by Jeremiah Norris (Colombia 1963-65) • In 1963, I became a Peace Corps Volunteer, assigned to La Plata, a small village of some 3,000 residents nestled at the 4,000 feet level of Colombia’s Andean mountains. It had no telephone systems, though there were episodic telegraphic services.  On what soon would became a fateful morning of November 22, 1963, I had taken a bus into the Departmental capital, Neiva, to obtain some governmental authorizations of Community Development Funds for one of our projects.  Like most every bus in our area, firmly set above the driver’s head were three pictures with Christmas tree lights around them: Jesus, the Virgin Mary, and President John F. Kennedy. Later in the afternoon, about 3:30 PM or so, before boarding the bus for the trip back, I stopped at a newsstand to see if it had a recent copy of Time Magazine. There was one copy . . .

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Glenn A. Blumhorst (Guatemala) writes about his new job

  November 9, 2022 Dear Friends, Sargent Shriver urged us to “Serve, serve, serve! For in the end, it will be the servants that save us all.” It is fitting that today – Shriver’s birthday – I continue my service to the Peace Corps community in my new role as the lead fundraiser for the Peace Corps Commemorative Foundation (PCCF). I am grateful for the warm welcome extended by Tony Barclay and the PCCF Board of Directors as we embark on an $8 million capital campaign to underwrite the design and construction of a commemorative work on the National Mall that honors the creation of the Peace Corps in 1961 and those aspects of the American character exemplified by Peace Corps service. Peace Corps Park will forever be a place in which to gather and reflect; to be inspired by the Commemorative’s meanings and messages; and to share in programmed activities embodying . . .

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Review — BABUSYA’S KITCHEN by Ukraine RPCVs

  Babusya’s Kitchen: Recipes for Living & Eating Well in Ukraine by Returned Peace Corps Ukraine Volunteers RPCV Alliance for Ukraine, publisher 216 pages $30.00 (hardcover) Review by: D.W. Jefferson (El Salvador 1974-76, and Costa Rica 1976-77) • This is a beautiful cookbook! My favorite part is the pictures of dishes ready to serve, but the photos of Ukrainian scenery and people are a close second. The authors/editors are all Returned Peace Corps Volunteers (RPCVs) who served in Ukraine (I love their self-assigned titles so much that I will include them here): Cortney Copeland — Director of Official Stuff Patricia Deignan — Voice of Reason and Logic Sarah Friedman — Communications Wiz Sandy Jacobs — Culinary Storyteller Sarah Kate (Monroe) Demchuk — Professional Book Wrangler Casey Ritter — Captain of Team Morale Colleen Smith — President of Punctuation There is a section full of Ukrainian recipes and one full of . . .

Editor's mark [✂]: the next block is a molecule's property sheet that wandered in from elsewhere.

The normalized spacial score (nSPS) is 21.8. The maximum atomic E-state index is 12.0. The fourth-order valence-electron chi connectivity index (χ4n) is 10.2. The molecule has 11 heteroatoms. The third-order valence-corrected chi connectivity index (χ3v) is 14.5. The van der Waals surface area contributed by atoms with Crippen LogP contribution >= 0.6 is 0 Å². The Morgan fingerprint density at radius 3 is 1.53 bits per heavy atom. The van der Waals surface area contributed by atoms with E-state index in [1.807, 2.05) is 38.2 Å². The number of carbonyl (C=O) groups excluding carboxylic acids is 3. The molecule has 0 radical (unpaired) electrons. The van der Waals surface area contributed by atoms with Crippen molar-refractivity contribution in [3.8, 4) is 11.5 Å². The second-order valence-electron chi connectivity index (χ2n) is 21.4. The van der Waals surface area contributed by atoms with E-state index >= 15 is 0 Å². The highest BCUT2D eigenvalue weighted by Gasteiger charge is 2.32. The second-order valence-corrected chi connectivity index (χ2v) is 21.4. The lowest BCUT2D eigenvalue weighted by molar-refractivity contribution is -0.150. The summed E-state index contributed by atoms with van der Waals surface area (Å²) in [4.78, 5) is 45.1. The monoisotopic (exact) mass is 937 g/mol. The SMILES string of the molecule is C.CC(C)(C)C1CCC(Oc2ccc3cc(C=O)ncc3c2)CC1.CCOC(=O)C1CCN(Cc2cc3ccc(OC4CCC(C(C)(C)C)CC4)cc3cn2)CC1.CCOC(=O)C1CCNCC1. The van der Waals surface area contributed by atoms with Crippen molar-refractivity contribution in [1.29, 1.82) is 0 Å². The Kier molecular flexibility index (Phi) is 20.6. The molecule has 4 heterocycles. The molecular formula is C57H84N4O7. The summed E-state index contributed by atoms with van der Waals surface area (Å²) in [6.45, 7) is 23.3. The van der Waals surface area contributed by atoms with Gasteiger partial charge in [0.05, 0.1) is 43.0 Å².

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Friends of Liberia: Celebrating 60 Years of Peace Corps Service

  Friends of Liberia celebrates the 60th anniversary of Peace Corps service in Liberia. In honor of this banner year, Friends of Liberia has curated activities spanning storytelling in the anthology, Never the Same Again: Life, Service, and Friendship in Liberia edited by Susan Greisen with Susan Corbett and Karen E. Lange, return to in-country service; embassy events; a member engagement series at Busboys and Poets in Washington, D.C.; a year-long auction of Liberian artifacts with all proceeds going to programmatic support in Liberia; and more. For more information about these incredible stories and anniversary activities that capture the spirit of service for so many who have answered the call to Liberia in the last six decades and beyond, visit Friends of Liberia’s website.  

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“Peace Corps and Beyond: A Fordham University English Alum Shares Her Story”